At some level, it’s like the Charles Peguy line, “Everything begins in mysticism and ends in politics”, which essentially tells us that you can only be mysterious for a short time — very quickly, the mystery gets dissected and broken down, codified, and soon enough people with power (politics) are arguing about how it “should” be.

It’s the same with weirdness: you only get to be truly weird the first time. In this sense, weirdness is closely connected to newness. Only the new can be mysterious, and only the new can be weird. So it’s really a huge accomplishment when an artist can create a profound, sustained sense of weirdness in a viewer. It’s an exciting feeling, because it means we’re discovering something for the first time.

So The Skin has weird content but a non-weird form. This made me think of one of the classic Luis Buñuel movies, That Obscure Object of Desire, which in many ways is the opposite: straightforward content and fundamentally strange form. It’s a fairly simple story of a frustrated love affair, but the woman being courted by the protagonist is played by two different actresses, who look nothing alike, their scenes mixed seemingly at random as the film goes on. In this case the strangeness of the form ends up giving the whole film an unforgettable eeriness that perfectly expresses the protagonist’s frustration at not being able to get any kind of grip on the girl — clearly, he doesn’t even know who she is. You come out of the film feeling like this simple story has been given transcendence by the form; it almost feels like the form has worked its magic in a subliminal way.

In The Skin I Live In, you come out of the film feeling that the simple form has made the content feel even weirder. So there may be a kind of a hierarchy here: it’s more palatable to present something straightforward in a strange way than to present something strange in a straightforward way.

Whenever I think about art in any kind of way, I end up asking myself what it means for music. The issue here is complicated by the fact that it’s hard to separate form and content in music (at least with music that doesn’t have lyrics). With most instrumental music, the question “what is this about?” is really hard to answer. The emotional center of a piece — a description of which would probably be the best answer to the question — often emerges as a result of the form. But I will say this: if, when you’re playing an out-there version of a standard, we can say that we’re “talking about the standard, but in a weird way” (which I think makes sense), then if we want to “talk about something weird, but in a standard way” we might be playing a super-dissonant and metrically obscure composition in the style of, say, a polka, no?

And yet for something to strike us as profoundly strange, the way The Skin I live In does, it’s got to be really close to home — to deal with everyday situations and twist them. It’s our attachment to these everyday situations that makes us so sensitive to the twist. In music, it’s harder to say what these everyday situations would be. Clearly we can take elements that have become staples of music — the tempered scale, for example — and turn them on their head — making microtonal music, e.g., but it’s really hard, in music, to summon the disturbing feeling we get when we’re confronted with something that really challenges our morals. Or maybe I’m saying this because I’m so used to strange music — perhaps the people who first heard The Rite of Spring in Paris really were personally weirded out by it? I don’t have any answers here, just a question: what would it mean to make music that feels just as weird as The Skin I Live In? Is it even possible?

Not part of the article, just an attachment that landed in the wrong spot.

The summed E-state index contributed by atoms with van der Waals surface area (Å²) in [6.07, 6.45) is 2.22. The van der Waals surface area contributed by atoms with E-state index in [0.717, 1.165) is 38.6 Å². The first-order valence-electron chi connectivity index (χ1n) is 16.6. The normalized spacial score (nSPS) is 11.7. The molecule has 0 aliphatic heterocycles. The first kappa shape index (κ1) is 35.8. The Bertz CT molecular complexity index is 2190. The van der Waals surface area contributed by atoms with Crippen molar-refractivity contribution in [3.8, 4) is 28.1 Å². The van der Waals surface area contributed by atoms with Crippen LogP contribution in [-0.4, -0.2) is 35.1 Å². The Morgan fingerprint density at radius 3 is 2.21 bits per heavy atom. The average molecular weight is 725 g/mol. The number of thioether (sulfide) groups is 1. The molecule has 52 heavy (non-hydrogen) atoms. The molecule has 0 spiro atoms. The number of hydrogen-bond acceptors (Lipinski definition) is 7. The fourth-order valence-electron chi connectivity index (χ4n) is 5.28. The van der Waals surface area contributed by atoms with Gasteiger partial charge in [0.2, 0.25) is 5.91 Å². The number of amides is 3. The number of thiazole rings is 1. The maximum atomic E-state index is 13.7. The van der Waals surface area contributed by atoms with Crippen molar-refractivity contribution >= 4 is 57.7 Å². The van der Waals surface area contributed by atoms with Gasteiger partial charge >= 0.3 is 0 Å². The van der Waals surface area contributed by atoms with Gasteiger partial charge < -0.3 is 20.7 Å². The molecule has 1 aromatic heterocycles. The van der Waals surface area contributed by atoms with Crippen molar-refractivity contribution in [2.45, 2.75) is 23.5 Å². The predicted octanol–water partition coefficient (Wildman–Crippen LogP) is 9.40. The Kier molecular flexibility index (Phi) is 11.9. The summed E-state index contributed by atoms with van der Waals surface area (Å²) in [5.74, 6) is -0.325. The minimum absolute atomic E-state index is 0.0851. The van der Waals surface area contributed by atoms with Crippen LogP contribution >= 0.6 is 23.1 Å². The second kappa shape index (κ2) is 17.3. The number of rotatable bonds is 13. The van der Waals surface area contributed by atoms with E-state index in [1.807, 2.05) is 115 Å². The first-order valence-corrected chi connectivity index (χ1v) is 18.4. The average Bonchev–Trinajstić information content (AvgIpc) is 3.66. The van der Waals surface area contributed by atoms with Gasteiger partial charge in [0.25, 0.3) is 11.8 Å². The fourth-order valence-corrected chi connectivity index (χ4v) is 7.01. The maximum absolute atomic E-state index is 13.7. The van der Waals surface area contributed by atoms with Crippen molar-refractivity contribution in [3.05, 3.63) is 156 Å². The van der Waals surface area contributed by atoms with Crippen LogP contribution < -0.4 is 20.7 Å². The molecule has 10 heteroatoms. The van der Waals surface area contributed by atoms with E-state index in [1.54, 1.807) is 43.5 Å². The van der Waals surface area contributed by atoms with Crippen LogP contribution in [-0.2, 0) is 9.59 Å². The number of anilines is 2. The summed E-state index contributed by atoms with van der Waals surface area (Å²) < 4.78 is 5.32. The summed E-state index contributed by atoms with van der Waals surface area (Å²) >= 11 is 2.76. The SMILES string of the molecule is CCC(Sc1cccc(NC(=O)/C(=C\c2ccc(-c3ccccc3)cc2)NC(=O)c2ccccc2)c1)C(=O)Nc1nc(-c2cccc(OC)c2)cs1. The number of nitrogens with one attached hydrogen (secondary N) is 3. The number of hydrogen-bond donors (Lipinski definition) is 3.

Without giving too much away, The Skin makes you think about issues of gender and identity in ways that will most likely be new to you. And in a way, even though it deals with gender at a fundamental level, it’s mostly about identity: the tension of the ending hangs on whether or not one of the main characters has retained the core of her identity or whether she has allowed herself to be made into something else. The ending reminded me of the denouement of Casablanca, where the tension comes from our trying to figure out whether the chief of police is a good or bad guy — first he acts like a bad guy, then a good guy, and we’re relieved. Almodovar takes this one step further: it’s not so much about being a good or bad guy, and more about being true to yourself. After going through so much, do you still know who you are?

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All I Heard Was Nothing?

Sometimes nothing is a lot to hear. And other times you hear a lot, but it adds up to nothing. You know what I mean?

At any rate, here I am, blogging. Or so it would seem.

Stay tuned.